Aronia berry gaining market foothold in US

Ag/Outdoor, News

July 12th, 2014 by Ric Hanson

MISSOURI VALLEY, Iowa (AP) — Those with an eye toward healthy living have probably noticed the words “aronia berry” in everything from juices and powdered supplements to baby food. Midwesterners probably know it as chokeberry, the name European settlers centuries ago gave the berry they found tart, astringent and more pretty than palatable.

The native North American plant is in the midst of a transformation, prized for its exceptional health benefits and easy cultivation. The almost black-purple, pea-sized berry gets its more agreeable name from its genus, Aronia melanocarpa.

Now dubbed a “superfood,” research shows the berries packing more antioxidants than blueberries, acai and goji berries. Producers are also taking notice, with thousands of the shrubs being planted by farmers — mostly in Iowa, but also in other upper Midwest states — every year.

Shelby County Fair results from Fri., 7/11/14

Ag/Outdoor

July 11th, 2014 by Ric Hanson

Swine Show:
Champion Lightweight Market Pen: Blake Goshorn; Reserve Champion lightweight market pen: Weston Peters
Champion middleweight market pen: Nicole Goshorn; Reserve Champion middleweight market pen: Kelsey Schaben
Champion heavy weight market pen: James Olson; Reserve Champion Heavy weight Market Pen: Abigail Jacobsen
Overall champion market pen: Nicole Goshorn; Overall reserve champion market pen: James Olson
Senior showman: Sam McLaughlin; Reserve senior showman: Mackenzie Goshorn
Champion lightweight market barrow: Weston peters; Reserve champion lightweight market barrow: blake goshorn
Champion middleweight market barrow: Nicole go shorn; Reserve champion middleweight market barrow: Teresa Arkfeld
Champion Heavy weight market barrow: Brooke go shorn; Reserve champion heavy weight market barrow: Nicole Hanson
Overall Champion market barrow: Nicole Goshorn; Overall Reserve champion market barrow: Teresa Arkfeld
Intermediate showman: Blake Goshorn; Reserve champion intermediate showman: Alana Monson
Champion lightweight Market gilt: Blake Goshorn; Reserve champion lightweight market gilt: Nicole Hanson
Champion middleweight market gilt: Teresa Arkfeld; Reserve Champion middleweight market gilt: Abigail Jacobsen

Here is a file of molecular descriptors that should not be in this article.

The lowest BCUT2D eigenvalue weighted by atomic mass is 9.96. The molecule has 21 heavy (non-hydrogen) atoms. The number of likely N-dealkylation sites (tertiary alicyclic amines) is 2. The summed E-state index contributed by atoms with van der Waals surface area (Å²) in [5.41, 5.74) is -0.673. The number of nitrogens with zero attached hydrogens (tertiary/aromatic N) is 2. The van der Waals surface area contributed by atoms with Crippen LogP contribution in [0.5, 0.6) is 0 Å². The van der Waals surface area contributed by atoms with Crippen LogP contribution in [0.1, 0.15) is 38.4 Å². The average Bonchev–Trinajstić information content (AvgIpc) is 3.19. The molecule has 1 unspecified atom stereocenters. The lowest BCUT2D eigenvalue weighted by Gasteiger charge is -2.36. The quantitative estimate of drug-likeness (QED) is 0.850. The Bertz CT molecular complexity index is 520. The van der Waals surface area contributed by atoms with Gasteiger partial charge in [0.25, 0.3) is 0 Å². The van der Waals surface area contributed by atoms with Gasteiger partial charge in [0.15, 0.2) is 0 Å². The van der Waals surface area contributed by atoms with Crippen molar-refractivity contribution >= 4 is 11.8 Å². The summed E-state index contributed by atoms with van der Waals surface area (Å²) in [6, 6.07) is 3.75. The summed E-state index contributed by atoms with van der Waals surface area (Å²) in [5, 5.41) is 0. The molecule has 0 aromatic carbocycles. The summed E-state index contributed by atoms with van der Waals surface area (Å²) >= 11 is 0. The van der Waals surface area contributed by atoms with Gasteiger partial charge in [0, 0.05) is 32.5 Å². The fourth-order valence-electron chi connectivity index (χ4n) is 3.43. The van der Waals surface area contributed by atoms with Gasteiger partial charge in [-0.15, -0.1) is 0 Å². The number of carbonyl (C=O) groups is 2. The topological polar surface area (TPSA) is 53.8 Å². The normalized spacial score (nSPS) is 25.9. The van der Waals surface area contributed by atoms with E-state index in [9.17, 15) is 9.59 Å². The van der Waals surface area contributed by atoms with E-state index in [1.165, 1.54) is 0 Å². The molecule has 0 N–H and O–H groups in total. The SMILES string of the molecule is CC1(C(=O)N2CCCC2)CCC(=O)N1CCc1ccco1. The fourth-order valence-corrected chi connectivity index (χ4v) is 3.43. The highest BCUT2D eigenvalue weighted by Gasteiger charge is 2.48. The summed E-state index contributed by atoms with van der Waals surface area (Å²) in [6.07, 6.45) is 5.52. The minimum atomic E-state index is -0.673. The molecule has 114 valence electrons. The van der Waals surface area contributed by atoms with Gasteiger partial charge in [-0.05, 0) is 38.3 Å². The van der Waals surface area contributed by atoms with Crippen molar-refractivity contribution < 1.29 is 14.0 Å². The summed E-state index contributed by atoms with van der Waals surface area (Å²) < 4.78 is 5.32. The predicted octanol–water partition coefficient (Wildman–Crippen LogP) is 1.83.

Champion heavyweight market gilt: Teresa Arkfeld; Reserve Champion heavy weight market gilt: James Olson
Overall Champion market gilt: Teresa Arkfeld; Overall reserve champion market gilt: Teresa Arkfeld
Champion Junior Showman: Abigail Jacobsen; Reserve Junior showman: Will McLaughlin
Champion Derby Pig: Jeremy Flies; Reserve champion derby pig: Nicole Goshorn
Champion live carcass: Sam McLaughlin; Reserve Champion live Carcas: Will McLaughlin
Overall showmanship: Champion: Teresa Arkfeld; Reserve: Abigail Jacobsen

Fashion Revue
Senior Runner up: Jessica Buman; Senior champion: Chantel Schmidt
Intermediate Runner up: —Intermediate champion: Mary Carroll
Junior runner up: Shaylee Yates; Junior champion: Emily Taggs
Clothing Selection
Senior runner up: Jessica Buman; Senior champion: Chantel Schmidt
Intermediate runner up: ——;Intermediate champion: Mary Carroll
Junior runner up: Shaylee Yate; Junior champion: Mary Taggs
$15 Challenge
Senior runner up: Chantel Schmidt; Senior champion: Jessica Buman
Intermediate runner up: Amelia Juhl (polka dot, aqua dress); Intermediate champion: Amelia Juhl (grey/bright stripe outfit)
Junior runner up: Reanna Obrecht; Junior champion: Lucy Borkowski
Working Exhibits:
Top Junior: Emily Taggs; Top Intermediate: Amelia Juhl and Alana Monson; Top Senior: Chantel Schmidt and Emily Pattee

HORSE SHOW
Christensen Memorial Winner: Julie Kock
Showmanship: top junior: Julie Kock; Top Intermediate: Sara Markham; Top Senior: Rachel Nelson
Overall Showman: Whitney Redler; Reserve: Dean Robinson
Horsemanship Overall Champion: Trevor Schulz; Reserve: Nick Petersen

Pesticide spill near Earling

Ag/Outdoor, News

July 11th, 2014 by Ric Hanson

Officials with the Iowa DNR and Shelby County sheriff’s office responded to a report Thursday night of pesticide leaking from a sprayer near 2000th St. and Dogwood, in Earling. They found a small amount of herbicide had reached the side of the road, with an unknown smaller amount flowing to a tributary of Picayune Creek. A United Western Coop employee was spreading the mix of Roundup and Cobra when a hose became plugged and the material spilled.

Estimates vary from between 15 and 100 gallons of herbicide sludge spilled. The co-op excavated about 20 cubic yards of soil Thursday night to prevent environmental damage. The DNR checked the creek Thursday night and Friday morning and found no evidence of dead or distressed fish.

The DNR will continue to monitor the cleanup and consider appropriate enforcement.

Dutch farm equipment company opens first US shop in Iowa

Ag/Outdoor

July 11th, 2014 by Ric Hanson